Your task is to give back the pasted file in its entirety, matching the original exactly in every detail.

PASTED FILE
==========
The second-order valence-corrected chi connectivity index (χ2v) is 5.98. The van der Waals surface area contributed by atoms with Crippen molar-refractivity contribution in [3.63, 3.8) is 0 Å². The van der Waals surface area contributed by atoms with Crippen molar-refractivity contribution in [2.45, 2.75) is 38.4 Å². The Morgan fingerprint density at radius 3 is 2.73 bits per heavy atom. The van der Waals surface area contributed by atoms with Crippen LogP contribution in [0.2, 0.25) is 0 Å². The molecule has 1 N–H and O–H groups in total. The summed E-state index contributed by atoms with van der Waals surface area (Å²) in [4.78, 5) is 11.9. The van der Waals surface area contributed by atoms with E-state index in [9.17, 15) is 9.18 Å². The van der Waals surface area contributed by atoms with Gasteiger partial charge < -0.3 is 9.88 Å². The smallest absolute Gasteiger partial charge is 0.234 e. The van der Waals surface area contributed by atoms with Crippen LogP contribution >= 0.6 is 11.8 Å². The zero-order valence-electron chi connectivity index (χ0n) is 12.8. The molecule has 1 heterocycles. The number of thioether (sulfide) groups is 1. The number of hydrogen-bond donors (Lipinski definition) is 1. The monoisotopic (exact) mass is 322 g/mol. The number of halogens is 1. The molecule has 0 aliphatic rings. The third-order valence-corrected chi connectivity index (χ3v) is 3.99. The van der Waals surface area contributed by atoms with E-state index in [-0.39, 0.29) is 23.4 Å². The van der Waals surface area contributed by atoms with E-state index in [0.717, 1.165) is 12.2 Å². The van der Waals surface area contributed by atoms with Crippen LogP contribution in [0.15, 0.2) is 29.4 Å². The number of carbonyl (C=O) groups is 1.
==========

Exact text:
The second-order valence-corrected chi connectivity index (χ2v) is 5.98. The van der Waals surface area contributed by atoms with Crippen molar-refractivity contribution in [3.63, 3.8) is 0 Å². The van der Waals surface area contributed by atoms with Crippen molar-refractivity contribution in [2.45, 2.75) is 38.4 Å². The Morgan fingerprint density at radius 3 is 2.73 bits per heavy atom. The van der Waals surface area contributed by atoms with Crippen LogP contribution in [0.2, 0.25) is 0 Å². The molecule has 1 N–H and O–H groups in total. The summed E-state index contributed by atoms with van der Waals surface area (Å²) in [4.78, 5) is 11.9. The van der Waals surface area contributed by atoms with E-state index in [9.17, 15) is 9.18 Å². The van der Waals surface area contributed by atoms with Gasteiger partial charge < -0.3 is 9.88 Å². The smallest absolute Gasteiger partial charge is 0.234 e. The van der Waals surface area contributed by atoms with Crippen LogP contribution >= 0.6 is 11.8 Å². The zero-order valence-electron chi connectivity index (χ0n) is 12.8. The molecule has 1 heterocycles. The number of thioether (sulfide) groups is 1. The number of hydrogen-bond donors (Lipinski definition) is 1. The monoisotopic (exact) mass is 322 g/mol. The number of halogens is 1. The molecule has 0 aliphatic rings. The third-order valence-corrected chi connectivity index (χ3v) is 3.99. The van der Waals surface area contributed by atoms with E-state index in [-0.39, 0.29) is 23.4 Å². The van der Waals surface area contributed by atoms with E-state index in [0.717, 1.165) is 12.2 Å². The van der Waals surface area contributed by atoms with Crippen LogP contribution in [0.15, 0.2) is 29.4 Å². The number of carbonyl (C=O) groups is 1.